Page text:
Our Lawyers Help Victims Of Misdiagnosed Stroke

Stroke is the leading cause of adult disability and one of the leading causes of death in the United States. When recognized and treated quickly, the damage caused by a stroke can be reduced or avoided, and the likelihood of survival and recovery are significantly improved. Failure to diagnose a stroke can lead to further brain injury or death.

From Ohio and northern Kentucky offices, the medical malpractice lawyers at Crandall & Pera Law have helped countless victims recover compensation. Let us help you and your family hold the responsible parties accountable after a failure to diagnosis or misdiagnosis.

What Is A Stroke?

A stroke, also known as a cerebrovascular accident (CVA), is a condition in which blood flow to the brain is obstructed or diminished causing brain cell damage. There are three types:

  • Ischemic. Caused by a clot blocking blood flow to an area of the brain, these account for more than 80 percent of all strokes.
  • Transient ischemic attack (TIA). Often called a ministroke, TIAs tend to resolve on their own, usually in less than half an hour, but may indicate that a more serious stroke is likely to follow.
  • Hemorrhagic. These are caused by rupture of a cerebral blood vessel, causing an accumulation of blood that compresses and kills brain cells.

The symptoms of all three types of stroke are similar, and include: sudden unexplained and severe headache; weakness, heaviness, numbness, or paralysis of the face, arm or leg, often on one side of the body; difficulty speaking or finding words; difficulty understanding speech; sudden loss of vision or vision problems such as dimness, blurriness or double vision in one or both eyes; dizziness, loss of balance, loss of coordination, difficulty walking or fainting; and confusion.

Doctors Can Fail To Diagnose Strokes For Many Reasons

Doctors and other health care providers may overlook the possibility of stroke, even when some of the symptoms are present, because of:

  • An assumption that the patient is not at risk because of age or overall good health. This is a dangerous assumption, since stroke is possible at any age, especially if risk factors are present.
  • Inadequate evaluation of medical history. This is especially dangerous if the patient has a history of TIAs.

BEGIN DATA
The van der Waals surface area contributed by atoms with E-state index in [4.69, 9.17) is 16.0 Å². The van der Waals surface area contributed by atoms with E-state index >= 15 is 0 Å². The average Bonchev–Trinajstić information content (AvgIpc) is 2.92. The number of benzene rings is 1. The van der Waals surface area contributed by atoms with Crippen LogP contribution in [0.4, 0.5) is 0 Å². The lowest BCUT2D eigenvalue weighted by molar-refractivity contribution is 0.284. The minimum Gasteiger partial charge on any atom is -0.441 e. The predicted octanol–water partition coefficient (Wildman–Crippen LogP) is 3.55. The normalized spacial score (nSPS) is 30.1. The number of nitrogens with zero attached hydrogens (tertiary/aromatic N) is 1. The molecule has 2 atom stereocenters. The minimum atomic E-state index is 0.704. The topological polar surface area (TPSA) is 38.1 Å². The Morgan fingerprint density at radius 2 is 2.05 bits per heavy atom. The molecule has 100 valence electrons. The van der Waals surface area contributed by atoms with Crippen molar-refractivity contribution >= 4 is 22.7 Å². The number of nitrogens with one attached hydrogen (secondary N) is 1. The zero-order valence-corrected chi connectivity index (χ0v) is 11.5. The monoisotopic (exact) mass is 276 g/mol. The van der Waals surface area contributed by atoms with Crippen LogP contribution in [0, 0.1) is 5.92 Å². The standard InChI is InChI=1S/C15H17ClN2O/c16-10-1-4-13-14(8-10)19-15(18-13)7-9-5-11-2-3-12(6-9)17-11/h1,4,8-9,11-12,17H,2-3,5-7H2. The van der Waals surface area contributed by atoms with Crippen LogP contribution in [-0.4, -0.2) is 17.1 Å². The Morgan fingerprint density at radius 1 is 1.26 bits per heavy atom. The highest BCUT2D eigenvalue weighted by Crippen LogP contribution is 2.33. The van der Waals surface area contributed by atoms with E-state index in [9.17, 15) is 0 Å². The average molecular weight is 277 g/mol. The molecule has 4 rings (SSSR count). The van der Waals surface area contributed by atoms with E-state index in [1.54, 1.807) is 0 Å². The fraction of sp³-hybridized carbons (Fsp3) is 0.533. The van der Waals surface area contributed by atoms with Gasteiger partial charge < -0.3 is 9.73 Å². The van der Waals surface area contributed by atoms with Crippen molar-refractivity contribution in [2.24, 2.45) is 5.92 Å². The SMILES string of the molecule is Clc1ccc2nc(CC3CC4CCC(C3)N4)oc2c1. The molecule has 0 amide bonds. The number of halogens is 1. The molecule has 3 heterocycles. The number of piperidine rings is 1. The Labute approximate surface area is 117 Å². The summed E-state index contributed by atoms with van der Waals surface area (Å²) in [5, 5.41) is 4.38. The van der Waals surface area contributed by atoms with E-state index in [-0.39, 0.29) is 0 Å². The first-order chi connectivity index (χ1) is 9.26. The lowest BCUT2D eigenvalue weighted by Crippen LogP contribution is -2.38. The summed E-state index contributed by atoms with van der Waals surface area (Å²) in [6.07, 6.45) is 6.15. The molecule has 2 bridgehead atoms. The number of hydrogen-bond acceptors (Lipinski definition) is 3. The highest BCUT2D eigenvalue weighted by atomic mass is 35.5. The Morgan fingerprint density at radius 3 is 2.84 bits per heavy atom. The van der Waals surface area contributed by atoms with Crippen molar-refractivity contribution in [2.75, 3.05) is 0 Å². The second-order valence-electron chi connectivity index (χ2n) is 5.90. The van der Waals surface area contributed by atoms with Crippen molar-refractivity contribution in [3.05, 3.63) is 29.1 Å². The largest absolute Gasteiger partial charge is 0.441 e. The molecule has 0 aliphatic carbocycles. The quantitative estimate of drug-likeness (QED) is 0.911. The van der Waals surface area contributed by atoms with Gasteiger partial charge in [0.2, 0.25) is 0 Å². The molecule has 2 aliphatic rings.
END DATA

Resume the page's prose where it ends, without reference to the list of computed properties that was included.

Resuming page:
• Failure to inquire about risk factors. There are a number of risk factors that every doctor should be aware of, regardless of how young the patient is (prior to a stroke or heart attack, including TIAs): high blood pressure, diabetes, carotid artery disease, atrial fibrillation, high cholesterol, intake of medications that increase the chance of stroke, and a family history of stroke.

Serious Consequences When Stroke Is Not Diagnosed Correctly

When a stroke is overlooked and a patient is sent home untreated or treated for a condition they do not have, precious time is lost and irreversible damage, additional strokes or death may result. Even when a person survives a stroke they may be left with chronic pain, loss of motor skills, paralysis, speech impairment, difficulty understanding words, diminished reading comprehension and writing ability, memory problems, behavioral changes, depression, difficulty eating or swallowing, and susceptibility to seizures.

Recovery from a stroke can be a long and difficult process. Many victims face long-term disability, lengthy rehabilitation process and major lifestyle changes. Chances for recovery and survival increase significantly when a stroke is diagnosed and treated immediately.

Helping You Respond To A Stroke Misdiagnosis

If you or a member of your family has suffered because of a hospital or medical professional's misdiagnosis and failure to treat a stroke, the Crandall & Pera Law team wants to help. We offer one-on-one counsel with our attorneys and staff throughout Ohio and treat you and your case with respect and dignity.

Dial our offices at 855-444-6651 or send a quick online message to set up a consultation with a passionate lawyer at one of our offices across Ohio and northern Kentucky, including in Cincinnati, Cleveland and Lexington.